About 700 million light-years from Earth, in the swirling heart of the brightest galaxy of a 500-galaxy cluster called Abell 85, sits the biggest ultramassive black hole we humans have ever recorded in our local universe (the Earth's 1-billion-light-year backyard), weighing in at a record-breaking 40 billion solar masses.
And on Tuesday, a team of astronomers said they'd peered through all that space -- twice the distance for previous direct black hole mass measurements -- just to find it. The astronomy team from the Max Planck Institute for Extraterrestrial Physics and the University Observatory Munich published its discovery and analysis of this unusual monster in The Astrophysics Journal.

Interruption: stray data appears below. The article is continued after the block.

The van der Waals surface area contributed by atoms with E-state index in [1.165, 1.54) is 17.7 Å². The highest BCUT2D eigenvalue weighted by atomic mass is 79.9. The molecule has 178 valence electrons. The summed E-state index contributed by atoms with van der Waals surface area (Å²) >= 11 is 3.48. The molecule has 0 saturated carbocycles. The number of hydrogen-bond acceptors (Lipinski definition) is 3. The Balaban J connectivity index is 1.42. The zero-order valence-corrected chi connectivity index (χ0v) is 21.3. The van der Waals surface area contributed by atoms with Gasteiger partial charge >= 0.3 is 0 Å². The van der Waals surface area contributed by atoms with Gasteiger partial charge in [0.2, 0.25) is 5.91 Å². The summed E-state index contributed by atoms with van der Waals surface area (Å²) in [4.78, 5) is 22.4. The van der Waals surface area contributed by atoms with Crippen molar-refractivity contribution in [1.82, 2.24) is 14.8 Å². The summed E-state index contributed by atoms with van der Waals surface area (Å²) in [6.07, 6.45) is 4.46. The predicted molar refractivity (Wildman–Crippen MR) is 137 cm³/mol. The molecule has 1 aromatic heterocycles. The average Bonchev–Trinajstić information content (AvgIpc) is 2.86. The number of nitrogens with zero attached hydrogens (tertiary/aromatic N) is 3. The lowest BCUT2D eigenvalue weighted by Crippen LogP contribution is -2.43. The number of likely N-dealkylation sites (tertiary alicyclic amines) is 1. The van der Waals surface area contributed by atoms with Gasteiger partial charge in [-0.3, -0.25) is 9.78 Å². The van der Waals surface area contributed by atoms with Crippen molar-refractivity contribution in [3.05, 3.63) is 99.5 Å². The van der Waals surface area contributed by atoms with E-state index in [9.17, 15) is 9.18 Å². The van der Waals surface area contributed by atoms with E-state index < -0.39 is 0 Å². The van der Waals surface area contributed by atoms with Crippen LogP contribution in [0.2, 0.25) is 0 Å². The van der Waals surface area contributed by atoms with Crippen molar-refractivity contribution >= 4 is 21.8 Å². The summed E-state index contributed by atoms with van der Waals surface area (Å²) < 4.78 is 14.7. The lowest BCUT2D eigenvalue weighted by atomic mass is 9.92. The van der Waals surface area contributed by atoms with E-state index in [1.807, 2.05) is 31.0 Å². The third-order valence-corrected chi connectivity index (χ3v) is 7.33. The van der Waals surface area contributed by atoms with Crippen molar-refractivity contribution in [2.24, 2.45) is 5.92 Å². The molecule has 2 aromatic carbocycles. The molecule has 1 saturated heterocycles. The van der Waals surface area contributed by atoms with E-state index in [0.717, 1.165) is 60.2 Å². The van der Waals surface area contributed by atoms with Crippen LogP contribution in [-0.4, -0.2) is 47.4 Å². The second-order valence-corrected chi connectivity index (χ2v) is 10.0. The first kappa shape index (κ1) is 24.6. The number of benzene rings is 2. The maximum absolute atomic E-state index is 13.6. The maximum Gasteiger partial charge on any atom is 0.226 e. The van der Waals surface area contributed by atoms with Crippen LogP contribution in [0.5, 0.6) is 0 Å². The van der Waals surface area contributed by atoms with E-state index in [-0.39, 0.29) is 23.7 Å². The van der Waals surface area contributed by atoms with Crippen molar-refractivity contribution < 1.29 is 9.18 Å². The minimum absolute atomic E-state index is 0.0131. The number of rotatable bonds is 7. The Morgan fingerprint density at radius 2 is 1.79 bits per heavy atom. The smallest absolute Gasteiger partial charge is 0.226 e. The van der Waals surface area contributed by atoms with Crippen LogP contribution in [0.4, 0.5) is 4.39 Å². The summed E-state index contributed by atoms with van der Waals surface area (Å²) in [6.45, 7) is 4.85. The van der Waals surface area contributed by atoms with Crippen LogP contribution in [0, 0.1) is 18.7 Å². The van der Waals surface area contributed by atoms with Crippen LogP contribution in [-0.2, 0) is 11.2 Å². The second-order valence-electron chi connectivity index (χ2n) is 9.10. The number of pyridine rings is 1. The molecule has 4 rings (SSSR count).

"There are only a few dozen direct mass measurements of supermassive black holes, and never before has it been attempted at such a distance," the study's lead scientist Jens Thomas, said in a statement. "But we already had some idea of the size of the black hole in this particular galaxy, so we tried it."
But how massive is 40 billion solar masses, really? For starters, a solar mass is an absolute unit. It's equivalent to about 2×10^30 kilograms as a measurement. Just one, single solar mass is about as heavy as 333,000 Earths. In November, scientists were stumped when they discovered a black hole so heavy it shouldn't exist. That one was just 70 solar masses, which is already twice as big as current astronomical theories can explain. To put it another way, the astronomers said the newly measured black hole is 40 billion times more massive than our sun.
The MPE said the discovery could change the way astronomers estimate black hole mass in more distant galaxies, where direct measurements of the stellar motions close enough to the black hole aren't possible.